Ever heard someone saying they have a ‘bad back’? That’s a rhetorical question because ‘bad backs’ are responsible not only for enormous suffering but also have a huge impact on the economy.
In 1950 backache accounted for 1.5 million days of work last but by 1995 this had risen to 115 million (sic) days lost. What on earth are we doing differently? Sitting too long? Working harder? More stressed? Less robust? Less willing to work while in pain?
The very fact that there is such a condition as a ‘bad back’ tells us that we know very little about backs and back pain. Ever heard of a ‘bad heart’, ‘bad brain’ or ‘bad eye’?
Tests can sometimes help by showing a severely prolapsed disc or other very obvious damage but people with back pain can have abnormal MRI results and people in debilitating pain can have normal X-ray and MRI results.
Without accurate diagnoses, medical treatment tends to be speculative. Surgery, micro-surgery, steroid injections, manipulation, pain killers, alternatives such as acupuncture and osteopathy – all claim results but no one form of treatment can claim uniformly good results for back pain.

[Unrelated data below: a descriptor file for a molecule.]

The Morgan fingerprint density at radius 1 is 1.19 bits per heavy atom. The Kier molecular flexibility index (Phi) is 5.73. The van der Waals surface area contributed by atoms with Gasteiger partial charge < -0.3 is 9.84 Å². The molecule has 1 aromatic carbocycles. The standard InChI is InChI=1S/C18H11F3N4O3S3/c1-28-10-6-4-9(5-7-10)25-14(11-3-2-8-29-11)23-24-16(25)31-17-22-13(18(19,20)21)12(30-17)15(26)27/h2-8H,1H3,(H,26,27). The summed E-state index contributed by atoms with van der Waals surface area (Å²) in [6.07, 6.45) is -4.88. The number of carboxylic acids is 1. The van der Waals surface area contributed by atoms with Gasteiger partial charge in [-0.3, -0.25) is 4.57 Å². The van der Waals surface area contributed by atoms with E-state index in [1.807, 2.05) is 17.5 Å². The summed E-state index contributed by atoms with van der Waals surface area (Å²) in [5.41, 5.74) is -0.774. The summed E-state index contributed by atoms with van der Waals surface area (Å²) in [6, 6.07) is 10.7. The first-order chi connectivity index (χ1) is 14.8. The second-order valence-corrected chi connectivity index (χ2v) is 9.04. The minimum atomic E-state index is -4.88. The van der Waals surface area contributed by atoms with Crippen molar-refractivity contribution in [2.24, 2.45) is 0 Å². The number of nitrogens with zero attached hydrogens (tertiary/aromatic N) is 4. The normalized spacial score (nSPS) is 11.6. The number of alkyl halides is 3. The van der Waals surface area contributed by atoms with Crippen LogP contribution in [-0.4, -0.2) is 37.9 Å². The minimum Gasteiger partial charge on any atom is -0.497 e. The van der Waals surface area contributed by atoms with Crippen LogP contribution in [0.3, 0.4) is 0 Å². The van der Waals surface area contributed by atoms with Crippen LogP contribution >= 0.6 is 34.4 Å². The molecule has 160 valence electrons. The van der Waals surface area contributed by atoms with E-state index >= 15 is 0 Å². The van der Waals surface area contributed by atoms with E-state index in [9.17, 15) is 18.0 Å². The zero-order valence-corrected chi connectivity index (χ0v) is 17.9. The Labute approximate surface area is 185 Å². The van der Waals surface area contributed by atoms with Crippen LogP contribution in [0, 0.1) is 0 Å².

The problem may be that helping back pain may be something that often requires great commitment by the patient. Our bodies are supported not only by our backs but also by a host of abdominal muscles including the very important oblique muscles of the abdomen. Strengthening these muscles by a carefully structure exercise programme can be spectacularly successful and yet I see so many patients who have not been taught and encouraged how to do this.
Is this because programmes to strengthen the abdominal muscles and produce core stability are ‘boring’ and are not easily packaged or sold in bottles.
A pity – because they really work.
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